Times were difficult, Britain's war with Hitler was inevitable, but relations with the US were cool. While the royal couple fretted over what might be the deeper meaning of Eleanor Roosevelt's (Olivia Williams) decision to serve them hot dogs, there were plenty of Roosevelt machinations, too.
The film is narrated by and largely from the point of view of Daisy (Laura Linney) a distant cousin of Roosevelt called upon to keep FDR company, becoming "a very good friend". Polite, poor and dull, Daisy's omnipresence in the run-up to the visit is accepted unquestioningly by all around and on the first night of the royal visit she finds out why.
Director Roger Michell has made a selection of well regarded films, including Notting Hill, Persuasion and Titanic Town. This one, based on Richard Nelson's stage play, which is in turn based on real facts, is pleasant, enjoyable, but a bit fluffy. Linney is always worth watching and it's good to see Bill Murray spread his wings, but the FDR character is underwritten and the man who steered the US through the Great Depression and the Second World War comes across mainly as a randy ould fella.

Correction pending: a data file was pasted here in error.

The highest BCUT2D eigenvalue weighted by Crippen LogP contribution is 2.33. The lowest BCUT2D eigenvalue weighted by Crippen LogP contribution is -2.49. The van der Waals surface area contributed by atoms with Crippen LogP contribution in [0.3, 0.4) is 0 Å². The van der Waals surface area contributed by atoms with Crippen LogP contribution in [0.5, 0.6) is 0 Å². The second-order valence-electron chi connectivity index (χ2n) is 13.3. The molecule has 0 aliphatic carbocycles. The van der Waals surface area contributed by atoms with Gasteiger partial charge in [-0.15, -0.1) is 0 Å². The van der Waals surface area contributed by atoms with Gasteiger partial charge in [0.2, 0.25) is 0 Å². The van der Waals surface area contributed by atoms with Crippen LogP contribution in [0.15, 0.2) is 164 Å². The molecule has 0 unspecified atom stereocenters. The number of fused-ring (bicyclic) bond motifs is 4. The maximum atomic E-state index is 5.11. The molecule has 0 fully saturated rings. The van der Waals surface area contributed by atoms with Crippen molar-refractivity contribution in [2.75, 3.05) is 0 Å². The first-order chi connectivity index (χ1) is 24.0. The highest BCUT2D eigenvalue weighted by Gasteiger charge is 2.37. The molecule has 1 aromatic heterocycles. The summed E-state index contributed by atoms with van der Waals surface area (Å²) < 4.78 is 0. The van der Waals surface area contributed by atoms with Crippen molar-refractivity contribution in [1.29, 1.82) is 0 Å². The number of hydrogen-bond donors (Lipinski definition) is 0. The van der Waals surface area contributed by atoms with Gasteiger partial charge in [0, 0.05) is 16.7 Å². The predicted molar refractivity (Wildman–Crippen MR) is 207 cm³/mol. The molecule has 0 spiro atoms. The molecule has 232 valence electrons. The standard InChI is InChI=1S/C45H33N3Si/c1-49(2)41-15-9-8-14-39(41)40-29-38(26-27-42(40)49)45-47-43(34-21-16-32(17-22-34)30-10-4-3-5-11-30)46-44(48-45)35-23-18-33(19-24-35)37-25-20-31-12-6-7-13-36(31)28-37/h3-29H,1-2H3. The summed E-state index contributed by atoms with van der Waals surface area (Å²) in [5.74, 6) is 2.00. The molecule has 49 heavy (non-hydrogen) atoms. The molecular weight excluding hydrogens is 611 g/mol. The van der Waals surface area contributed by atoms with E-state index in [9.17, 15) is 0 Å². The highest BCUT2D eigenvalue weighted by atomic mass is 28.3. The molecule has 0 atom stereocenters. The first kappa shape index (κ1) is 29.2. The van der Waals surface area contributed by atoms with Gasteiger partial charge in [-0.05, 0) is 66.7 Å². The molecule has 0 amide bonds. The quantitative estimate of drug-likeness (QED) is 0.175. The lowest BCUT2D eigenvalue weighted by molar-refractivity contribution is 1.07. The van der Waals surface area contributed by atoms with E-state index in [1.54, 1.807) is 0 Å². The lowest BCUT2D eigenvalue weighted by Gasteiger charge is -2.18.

The serene backdrop might be a panorama of bucolic bliss, but there's very little that could be described as pastoral about the plotline that drives absorbing Belgian thriller Bullhead.
Oscar-nominated last year for best foreign language film, there's a Shakespearean quality about the manner in which this movie's central character, played brilliantly by Matthias Schoenaerts, is seen "to take arms against a sea of troubles" in the hope of ending them.
The muscle-bound Schoenaerts plays Jacky Vanmarseneille, a Flemish-based cattle-farmer who becomes embroiled with the Belgian mafia after accepting an introduction from a dodgy vet. The deal involves the sourcing and use of illegal growth hormone, though unknown to Jacky, his mafia contact has just ordered the contract killing of a customs official that is destined to attract police attention.
Faster than you can say guilty by association, the innocent Jacky is prime suspect in the police investigation. The situation is further complicated by the fact that the mafia don's right hand man, Diederik (Jeroen Perceval), is both a police informer and childhood friend of Jacky. A flashback reveals that Diederik was at the scene of a harrowing childhood incident that has defined Jacky's life and explains both his propensity for violence and addiction to steroids. Those expecting a happy-ever-after conclusion will be disappointed.
Impressive debut writer/ director Michael R Roskam has declared his vision for Bullhead to be a "grotesque tragedy about fate" and the random manner in which "our lives are sometimes determined by events over which we have no control".
Embellished by a stellar performance from Schoenaerts, it's a vision that can be said to have been comfortably achieved by the time the credits roll. A brooding and charismatic presence, Schoenaerts brings a poignant dimension to his portrayal that conveys a subtle but striking star quality. The new Depardieu?
At the IFI